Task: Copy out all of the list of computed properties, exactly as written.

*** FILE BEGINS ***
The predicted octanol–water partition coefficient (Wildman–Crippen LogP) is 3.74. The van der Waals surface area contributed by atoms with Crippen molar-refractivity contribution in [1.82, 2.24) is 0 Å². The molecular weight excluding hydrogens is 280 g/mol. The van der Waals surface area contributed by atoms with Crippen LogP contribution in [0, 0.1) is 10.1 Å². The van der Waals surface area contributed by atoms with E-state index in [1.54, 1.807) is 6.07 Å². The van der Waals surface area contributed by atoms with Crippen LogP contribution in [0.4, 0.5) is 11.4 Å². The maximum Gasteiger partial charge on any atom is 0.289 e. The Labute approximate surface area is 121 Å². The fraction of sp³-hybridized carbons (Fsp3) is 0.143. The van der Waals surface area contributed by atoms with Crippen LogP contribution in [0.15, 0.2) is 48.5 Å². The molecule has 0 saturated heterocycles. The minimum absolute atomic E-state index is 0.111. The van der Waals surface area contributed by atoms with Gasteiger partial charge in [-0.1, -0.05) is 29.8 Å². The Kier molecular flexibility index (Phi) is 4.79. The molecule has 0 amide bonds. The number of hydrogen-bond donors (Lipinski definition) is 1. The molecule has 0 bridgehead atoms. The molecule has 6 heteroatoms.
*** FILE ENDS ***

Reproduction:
The predicted octanol–water partition coefficient (Wildman–Crippen LogP) is 3.74. The van der Waals surface area contributed by atoms with Crippen molar-refractivity contribution in [1.82, 2.24) is 0 Å². The molecular weight excluding hydrogens is 280 g/mol. The van der Waals surface area contributed by atoms with Crippen LogP contribution in [0, 0.1) is 10.1 Å². The van der Waals surface area contributed by atoms with E-state index in [1.54, 1.807) is 6.07 Å². The van der Waals surface area contributed by atoms with Crippen LogP contribution in [0.4, 0.5) is 11.4 Å². The maximum Gasteiger partial charge on any atom is 0.289 e. The Labute approximate surface area is 121 Å². The fraction of sp³-hybridized carbons (Fsp3) is 0.143. The van der Waals surface area contributed by atoms with Crippen LogP contribution in [0.15, 0.2) is 48.5 Å². The molecule has 0 saturated heterocycles. The minimum absolute atomic E-state index is 0.111. The van der Waals surface area contributed by atoms with Gasteiger partial charge in [-0.1, -0.05) is 29.8 Å². The Kier molecular flexibility index (Phi) is 4.79. The molecule has 0 amide bonds. The number of hydrogen-bond donors (Lipinski definition) is 1. The molecule has 0 bridgehead atoms. The molecule has 6 heteroatoms.